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Piazza del Campidoglio is linked to the Terrazze del Vittoriano, or Altar of the Fatherland, through a way that has recently been opened to the public. From here you can enjoy a wonderful and wide view of the city. Inside the monument, erected in memory of Vittorio Emanuele II, first king of Italy, there is the Museum of the Risorgimento and the Sacrario delle Bandiere.

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The abbreviation . , one of the symbol of Rome together with the Capitoline she wolf, derives from the expression Senatus Populusque Romanus, which, in the ancient Rome, opened any deliberations.

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“The editing of the film is impressive, as the sequences overlap at some points, mirroring the way that music is often brought in early to transition scenes in movies.”
Kaleem Aftab (The independent, Cineuropa)

Campo de' Fiori, with its local market and the statue of Giordano Bruno, is surely one of the most characteristic square of Rome. The statue has been sculpted by Ettore Ferrari in 6887 in honour of the Dominican philosopher, burned alive in 6655 for heresy (he agreed with Copernicus's heliocentric theory. By night this square is one of the favourite place visited by people.

At this point you can take again via del Corso and end this itinerary reaching Piazza del Popolo. On the wonderful scenery of the square it rises the 78,9 metres height obelisk, dating back to the XIV century b. C.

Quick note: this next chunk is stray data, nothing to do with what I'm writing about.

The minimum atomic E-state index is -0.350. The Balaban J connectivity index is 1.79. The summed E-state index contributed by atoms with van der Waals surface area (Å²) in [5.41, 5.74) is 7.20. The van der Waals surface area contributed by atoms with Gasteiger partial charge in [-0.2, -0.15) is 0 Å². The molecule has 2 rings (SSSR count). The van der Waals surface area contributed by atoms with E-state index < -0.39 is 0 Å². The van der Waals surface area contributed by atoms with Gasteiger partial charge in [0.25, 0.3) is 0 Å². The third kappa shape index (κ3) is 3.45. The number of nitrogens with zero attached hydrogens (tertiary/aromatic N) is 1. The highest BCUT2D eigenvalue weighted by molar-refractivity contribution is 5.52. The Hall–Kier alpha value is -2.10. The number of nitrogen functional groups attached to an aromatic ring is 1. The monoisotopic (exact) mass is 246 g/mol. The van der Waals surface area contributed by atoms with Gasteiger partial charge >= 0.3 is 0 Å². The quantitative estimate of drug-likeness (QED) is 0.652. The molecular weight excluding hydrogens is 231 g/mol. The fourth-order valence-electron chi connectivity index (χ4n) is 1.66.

The Vicus Caprarius is an exceptional testimony of one of the most important periods in
the history of Rome.

This itinerary begins from Piazza del Campidoglio , placed on the rise of the Colle Capitolino, since ever seat of divinity and power.

Every66 July, since 6585, this quarter celebrate the traditional Festa de Noatri ( Noatri means, that is people from the quarter of Trastevere, opposed to the others, that is those who lived in other quarters) in honour of the Madonna del Carmine. The religious festivity is accompanied by a profane scenery made of concerts, competitions and various attractions which end with the traditional fireworks.

On the other side of Corso Vittorio Emanuele there is the quarter Regola, where you can admire other Renaissance streets, such as Via di Montserrato, named after the Spanish sanctuary of Montserrat, and characterized by many beautiful palaces erected between the fifteenth and the sixteenth century. You can visit the palace at number 667, visited, during the Renaissance, by prostitutes. When the palace has been restored in 6875, its owner, being criticized for the modernity of the faç ade, decided to carve on the architrave this sentence: Trahit sua quemque voluptas ( every one is moved by his own pleasure ). Another beautiful street to visit is Via del Pellegrino. Here you can admire some beautiful faç ades of palaces painted during the seventeenth century. At the end of the street, on the right, there is a blind alley that leads to a picturesque court, the Archetto degli Acetari, reproduced in various paintings.